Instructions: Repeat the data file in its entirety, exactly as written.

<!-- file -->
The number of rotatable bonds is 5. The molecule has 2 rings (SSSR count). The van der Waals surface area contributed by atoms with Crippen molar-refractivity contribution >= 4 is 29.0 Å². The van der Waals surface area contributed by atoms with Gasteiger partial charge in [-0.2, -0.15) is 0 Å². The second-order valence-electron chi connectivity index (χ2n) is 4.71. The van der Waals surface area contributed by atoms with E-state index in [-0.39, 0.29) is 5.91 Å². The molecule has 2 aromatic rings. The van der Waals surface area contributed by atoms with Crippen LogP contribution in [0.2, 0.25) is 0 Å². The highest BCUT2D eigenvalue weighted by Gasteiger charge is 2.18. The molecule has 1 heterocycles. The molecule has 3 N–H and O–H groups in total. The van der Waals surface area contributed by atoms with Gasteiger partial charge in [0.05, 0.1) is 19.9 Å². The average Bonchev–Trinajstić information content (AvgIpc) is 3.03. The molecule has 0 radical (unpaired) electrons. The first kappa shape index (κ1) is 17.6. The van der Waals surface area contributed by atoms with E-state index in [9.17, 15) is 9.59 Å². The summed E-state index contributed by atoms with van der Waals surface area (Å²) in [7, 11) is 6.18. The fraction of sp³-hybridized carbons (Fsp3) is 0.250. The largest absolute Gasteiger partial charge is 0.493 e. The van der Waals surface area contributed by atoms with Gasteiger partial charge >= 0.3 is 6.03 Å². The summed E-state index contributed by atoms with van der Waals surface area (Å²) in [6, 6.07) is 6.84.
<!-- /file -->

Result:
The number of rotatable bonds is 5. The molecule has 2 rings (SSSR count). The van der Waals surface area contributed by atoms with Crippen molar-refractivity contribution >= 4 is 29.0 Å². The van der Waals surface area contributed by atoms with Gasteiger partial charge in [-0.2, -0.15) is 0 Å². The second-order valence-electron chi connectivity index (χ2n) is 4.71. The van der Waals surface area contributed by atoms with E-state index in [-0.39, 0.29) is 5.91 Å². The molecule has 2 aromatic rings. The van der Waals surface area contributed by atoms with Crippen LogP contribution in [0.2, 0.25) is 0 Å². The highest BCUT2D eigenvalue weighted by Gasteiger charge is 2.18. The molecule has 1 heterocycles. The molecule has 3 N–H and O–H groups in total. The van der Waals surface area contributed by atoms with Gasteiger partial charge in [0.05, 0.1) is 19.9 Å². The average Bonchev–Trinajstić information content (AvgIpc) is 3.03. The molecule has 0 radical (unpaired) electrons. The first kappa shape index (κ1) is 17.6. The van der Waals surface area contributed by atoms with E-state index in [9.17, 15) is 9.59 Å². The summed E-state index contributed by atoms with van der Waals surface area (Å²) in [7, 11) is 6.18. The fraction of sp³-hybridized carbons (Fsp3) is 0.250. The largest absolute Gasteiger partial charge is 0.493 e. The van der Waals surface area contributed by atoms with Gasteiger partial charge >= 0.3 is 6.03 Å². The summed E-state index contributed by atoms with van der Waals surface area (Å²) in [6, 6.07) is 6.84.